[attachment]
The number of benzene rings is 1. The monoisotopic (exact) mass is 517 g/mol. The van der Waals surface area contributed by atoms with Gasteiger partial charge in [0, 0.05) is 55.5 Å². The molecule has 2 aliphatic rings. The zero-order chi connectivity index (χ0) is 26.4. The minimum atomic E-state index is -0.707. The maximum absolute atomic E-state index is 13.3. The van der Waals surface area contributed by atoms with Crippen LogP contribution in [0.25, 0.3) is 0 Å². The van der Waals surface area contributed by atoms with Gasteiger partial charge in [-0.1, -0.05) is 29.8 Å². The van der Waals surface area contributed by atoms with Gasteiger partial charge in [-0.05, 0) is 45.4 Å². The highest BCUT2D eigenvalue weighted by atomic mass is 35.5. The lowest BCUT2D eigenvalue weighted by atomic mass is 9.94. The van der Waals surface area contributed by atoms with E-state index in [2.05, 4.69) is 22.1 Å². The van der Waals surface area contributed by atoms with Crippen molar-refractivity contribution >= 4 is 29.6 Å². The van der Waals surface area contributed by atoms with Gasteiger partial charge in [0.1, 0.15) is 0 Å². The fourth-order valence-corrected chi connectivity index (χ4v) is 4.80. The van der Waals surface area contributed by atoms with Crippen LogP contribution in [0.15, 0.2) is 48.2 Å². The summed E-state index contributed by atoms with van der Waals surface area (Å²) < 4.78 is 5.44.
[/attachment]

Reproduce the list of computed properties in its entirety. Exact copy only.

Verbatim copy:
The number of benzene rings is 1. The monoisotopic (exact) mass is 517 g/mol. The van der Waals surface area contributed by atoms with Gasteiger partial charge in [0, 0.05) is 55.5 Å². The molecule has 2 aliphatic rings. The zero-order chi connectivity index (χ0) is 26.4. The minimum atomic E-state index is -0.707. The maximum absolute atomic E-state index is 13.3. The van der Waals surface area contributed by atoms with Crippen LogP contribution in [0.25, 0.3) is 0 Å². The van der Waals surface area contributed by atoms with Gasteiger partial charge in [-0.1, -0.05) is 29.8 Å². The van der Waals surface area contributed by atoms with Gasteiger partial charge in [-0.05, 0) is 45.4 Å². The highest BCUT2D eigenvalue weighted by atomic mass is 35.5. The lowest BCUT2D eigenvalue weighted by atomic mass is 9.94. The van der Waals surface area contributed by atoms with E-state index in [2.05, 4.69) is 22.1 Å². The van der Waals surface area contributed by atoms with Crippen molar-refractivity contribution >= 4 is 29.6 Å². The van der Waals surface area contributed by atoms with Gasteiger partial charge in [0.1, 0.15) is 0 Å². The fourth-order valence-corrected chi connectivity index (χ4v) is 4.80. The van der Waals surface area contributed by atoms with Crippen LogP contribution in [0.15, 0.2) is 48.2 Å². The summed E-state index contributed by atoms with van der Waals surface area (Å²) < 4.78 is 5.44.